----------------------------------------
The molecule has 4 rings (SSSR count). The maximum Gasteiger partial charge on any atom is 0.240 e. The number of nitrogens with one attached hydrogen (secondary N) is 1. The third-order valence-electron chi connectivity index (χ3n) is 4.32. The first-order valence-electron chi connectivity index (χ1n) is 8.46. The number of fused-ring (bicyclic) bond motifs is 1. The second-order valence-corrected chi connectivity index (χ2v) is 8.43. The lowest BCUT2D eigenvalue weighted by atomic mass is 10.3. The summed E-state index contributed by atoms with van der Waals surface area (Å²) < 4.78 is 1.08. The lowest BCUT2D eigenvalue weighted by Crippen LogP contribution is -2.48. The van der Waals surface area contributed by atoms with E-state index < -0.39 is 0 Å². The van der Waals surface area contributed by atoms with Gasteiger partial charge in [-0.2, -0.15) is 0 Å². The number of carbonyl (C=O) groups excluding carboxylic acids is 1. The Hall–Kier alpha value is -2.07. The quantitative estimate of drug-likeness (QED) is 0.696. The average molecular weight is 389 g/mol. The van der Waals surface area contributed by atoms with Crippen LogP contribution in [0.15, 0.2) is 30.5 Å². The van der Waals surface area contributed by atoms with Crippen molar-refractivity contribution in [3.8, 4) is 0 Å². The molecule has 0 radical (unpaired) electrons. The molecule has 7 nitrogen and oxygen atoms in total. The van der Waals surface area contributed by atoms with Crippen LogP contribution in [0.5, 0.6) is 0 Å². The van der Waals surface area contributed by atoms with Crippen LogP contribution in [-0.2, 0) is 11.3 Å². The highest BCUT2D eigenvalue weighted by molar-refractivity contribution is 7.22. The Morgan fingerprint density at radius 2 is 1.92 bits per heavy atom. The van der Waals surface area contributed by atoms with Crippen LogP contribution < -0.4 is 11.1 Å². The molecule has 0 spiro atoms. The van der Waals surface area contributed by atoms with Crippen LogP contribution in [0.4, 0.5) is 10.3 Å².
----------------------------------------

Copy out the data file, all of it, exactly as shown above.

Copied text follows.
The molecule has 4 rings (SSSR count). The maximum Gasteiger partial charge on any atom is 0.240 e. The number of nitrogens with one attached hydrogen (secondary N) is 1. The third-order valence-electron chi connectivity index (χ3n) is 4.32. The first-order valence-electron chi connectivity index (χ1n) is 8.46. The number of fused-ring (bicyclic) bond motifs is 1. The second-order valence-corrected chi connectivity index (χ2v) is 8.43. The lowest BCUT2D eigenvalue weighted by atomic mass is 10.3. The summed E-state index contributed by atoms with van der Waals surface area (Å²) < 4.78 is 1.08. The lowest BCUT2D eigenvalue weighted by Crippen LogP contribution is -2.48. The van der Waals surface area contributed by atoms with E-state index < -0.39 is 0 Å². The van der Waals surface area contributed by atoms with Gasteiger partial charge in [-0.2, -0.15) is 0 Å². The number of carbonyl (C=O) groups excluding carboxylic acids is 1. The Hall–Kier alpha value is -2.07. The quantitative estimate of drug-likeness (QED) is 0.696. The average molecular weight is 389 g/mol. The van der Waals surface area contributed by atoms with Crippen LogP contribution in [0.15, 0.2) is 30.5 Å². The van der Waals surface area contributed by atoms with Crippen molar-refractivity contribution in [3.8, 4) is 0 Å². The molecule has 0 radical (unpaired) electrons. The molecule has 7 nitrogen and oxygen atoms in total. The van der Waals surface area contributed by atoms with Crippen LogP contribution in [0.5, 0.6) is 0 Å². The van der Waals surface area contributed by atoms with Crippen LogP contribution in [-0.2, 0) is 11.3 Å². The highest BCUT2D eigenvalue weighted by molar-refractivity contribution is 7.22. The Morgan fingerprint density at radius 2 is 1.92 bits per heavy atom. The van der Waals surface area contributed by atoms with Crippen LogP contribution < -0.4 is 11.1 Å². The molecule has 0 spiro atoms. The van der Waals surface area contributed by atoms with Crippen LogP contribution in [0.4, 0.5) is 10.3 Å².